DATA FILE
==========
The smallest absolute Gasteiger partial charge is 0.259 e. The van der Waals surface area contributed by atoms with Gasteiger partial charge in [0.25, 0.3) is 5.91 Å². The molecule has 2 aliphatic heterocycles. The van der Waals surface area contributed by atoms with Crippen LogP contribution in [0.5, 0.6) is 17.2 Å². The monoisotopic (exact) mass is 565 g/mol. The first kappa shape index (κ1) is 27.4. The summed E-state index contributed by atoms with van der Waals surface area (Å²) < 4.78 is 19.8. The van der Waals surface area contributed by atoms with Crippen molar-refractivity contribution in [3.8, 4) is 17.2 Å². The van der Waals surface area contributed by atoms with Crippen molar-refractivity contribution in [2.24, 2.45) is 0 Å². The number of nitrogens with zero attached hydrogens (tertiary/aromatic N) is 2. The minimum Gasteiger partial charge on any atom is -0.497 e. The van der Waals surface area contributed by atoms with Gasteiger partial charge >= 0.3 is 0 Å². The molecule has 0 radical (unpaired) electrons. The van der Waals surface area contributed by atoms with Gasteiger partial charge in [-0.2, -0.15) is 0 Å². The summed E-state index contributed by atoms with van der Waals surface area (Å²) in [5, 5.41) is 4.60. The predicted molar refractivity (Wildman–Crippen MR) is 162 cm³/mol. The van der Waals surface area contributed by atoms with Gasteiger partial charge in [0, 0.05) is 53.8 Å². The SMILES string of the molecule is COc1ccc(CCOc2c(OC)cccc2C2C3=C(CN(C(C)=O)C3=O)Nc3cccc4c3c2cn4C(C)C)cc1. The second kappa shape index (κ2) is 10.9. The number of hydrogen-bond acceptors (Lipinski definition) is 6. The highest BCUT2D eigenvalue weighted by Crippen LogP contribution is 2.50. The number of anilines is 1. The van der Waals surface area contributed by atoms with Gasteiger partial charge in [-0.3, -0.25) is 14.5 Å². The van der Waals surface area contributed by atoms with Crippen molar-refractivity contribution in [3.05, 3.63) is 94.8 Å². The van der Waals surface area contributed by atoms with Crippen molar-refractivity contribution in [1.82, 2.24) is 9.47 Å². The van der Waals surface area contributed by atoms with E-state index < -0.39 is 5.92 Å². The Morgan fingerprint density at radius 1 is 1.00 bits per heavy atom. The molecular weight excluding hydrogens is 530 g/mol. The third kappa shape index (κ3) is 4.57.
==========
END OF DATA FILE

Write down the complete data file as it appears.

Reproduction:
The smallest absolute Gasteiger partial charge is 0.259 e. The van der Waals surface area contributed by atoms with Gasteiger partial charge in [0.25, 0.3) is 5.91 Å². The molecule has 2 aliphatic heterocycles. The van der Waals surface area contributed by atoms with Crippen LogP contribution in [0.5, 0.6) is 17.2 Å². The monoisotopic (exact) mass is 565 g/mol. The first kappa shape index (κ1) is 27.4. The summed E-state index contributed by atoms with van der Waals surface area (Å²) < 4.78 is 19.8. The van der Waals surface area contributed by atoms with Crippen molar-refractivity contribution in [3.8, 4) is 17.2 Å². The van der Waals surface area contributed by atoms with Crippen molar-refractivity contribution in [2.24, 2.45) is 0 Å². The number of nitrogens with zero attached hydrogens (tertiary/aromatic N) is 2. The minimum Gasteiger partial charge on any atom is -0.497 e. The van der Waals surface area contributed by atoms with Gasteiger partial charge >= 0.3 is 0 Å². The molecule has 0 radical (unpaired) electrons. The van der Waals surface area contributed by atoms with Gasteiger partial charge in [-0.2, -0.15) is 0 Å². The summed E-state index contributed by atoms with van der Waals surface area (Å²) in [5, 5.41) is 4.60. The predicted molar refractivity (Wildman–Crippen MR) is 162 cm³/mol. The van der Waals surface area contributed by atoms with Gasteiger partial charge in [0, 0.05) is 53.8 Å². The SMILES string of the molecule is COc1ccc(CCOc2c(OC)cccc2C2C3=C(CN(C(C)=O)C3=O)Nc3cccc4c3c2cn4C(C)C)cc1. The second kappa shape index (κ2) is 10.9. The number of hydrogen-bond acceptors (Lipinski definition) is 6. The highest BCUT2D eigenvalue weighted by Crippen LogP contribution is 2.50. The number of anilines is 1. The van der Waals surface area contributed by atoms with Gasteiger partial charge in [-0.3, -0.25) is 14.5 Å². The van der Waals surface area contributed by atoms with Crippen molar-refractivity contribution in [3.05, 3.63) is 94.8 Å². The van der Waals surface area contributed by atoms with Crippen molar-refractivity contribution in [1.82, 2.24) is 9.47 Å². The van der Waals surface area contributed by atoms with E-state index < -0.39 is 5.92 Å². The Morgan fingerprint density at radius 1 is 1.00 bits per heavy atom. The molecular weight excluding hydrogens is 530 g/mol. The third kappa shape index (κ3) is 4.57.